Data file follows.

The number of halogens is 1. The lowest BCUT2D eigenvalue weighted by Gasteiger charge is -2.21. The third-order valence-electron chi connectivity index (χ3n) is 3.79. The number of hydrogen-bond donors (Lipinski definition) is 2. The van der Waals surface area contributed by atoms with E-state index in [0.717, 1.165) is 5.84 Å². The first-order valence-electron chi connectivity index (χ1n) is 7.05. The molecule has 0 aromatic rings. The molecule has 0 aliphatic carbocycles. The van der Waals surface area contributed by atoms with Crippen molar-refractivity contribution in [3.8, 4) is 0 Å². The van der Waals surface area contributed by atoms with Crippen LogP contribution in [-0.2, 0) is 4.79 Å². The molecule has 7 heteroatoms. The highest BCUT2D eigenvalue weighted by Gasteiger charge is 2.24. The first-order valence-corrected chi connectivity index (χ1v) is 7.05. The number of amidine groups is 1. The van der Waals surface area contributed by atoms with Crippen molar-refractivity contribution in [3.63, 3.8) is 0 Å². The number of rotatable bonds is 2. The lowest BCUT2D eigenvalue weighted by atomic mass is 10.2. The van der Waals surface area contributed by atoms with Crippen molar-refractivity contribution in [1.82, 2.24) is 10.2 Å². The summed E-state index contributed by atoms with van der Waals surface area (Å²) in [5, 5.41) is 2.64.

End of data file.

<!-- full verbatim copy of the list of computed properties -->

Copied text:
The number of halogens is 1. The lowest BCUT2D eigenvalue weighted by Gasteiger charge is -2.21. The third-order valence-electron chi connectivity index (χ3n) is 3.79. The number of hydrogen-bond donors (Lipinski definition) is 2. The van der Waals surface area contributed by atoms with E-state index in [0.717, 1.165) is 5.84 Å². The first-order valence-electron chi connectivity index (χ1n) is 7.05. The molecule has 0 aromatic rings. The molecule has 0 aliphatic carbocycles. The van der Waals surface area contributed by atoms with Crippen molar-refractivity contribution in [3.8, 4) is 0 Å². The van der Waals surface area contributed by atoms with Crippen LogP contribution in [-0.2, 0) is 4.79 Å². The molecule has 7 heteroatoms. The highest BCUT2D eigenvalue weighted by Gasteiger charge is 2.24. The first-order valence-corrected chi connectivity index (χ1v) is 7.05. The number of amidine groups is 1. The van der Waals surface area contributed by atoms with Crippen molar-refractivity contribution in [3.63, 3.8) is 0 Å². The number of rotatable bonds is 2. The lowest BCUT2D eigenvalue weighted by atomic mass is 10.2. The van der Waals surface area contributed by atoms with Crippen molar-refractivity contribution in [1.82, 2.24) is 10.2 Å². The summed E-state index contributed by atoms with van der Waals surface area (Å²) in [5, 5.41) is 2.64.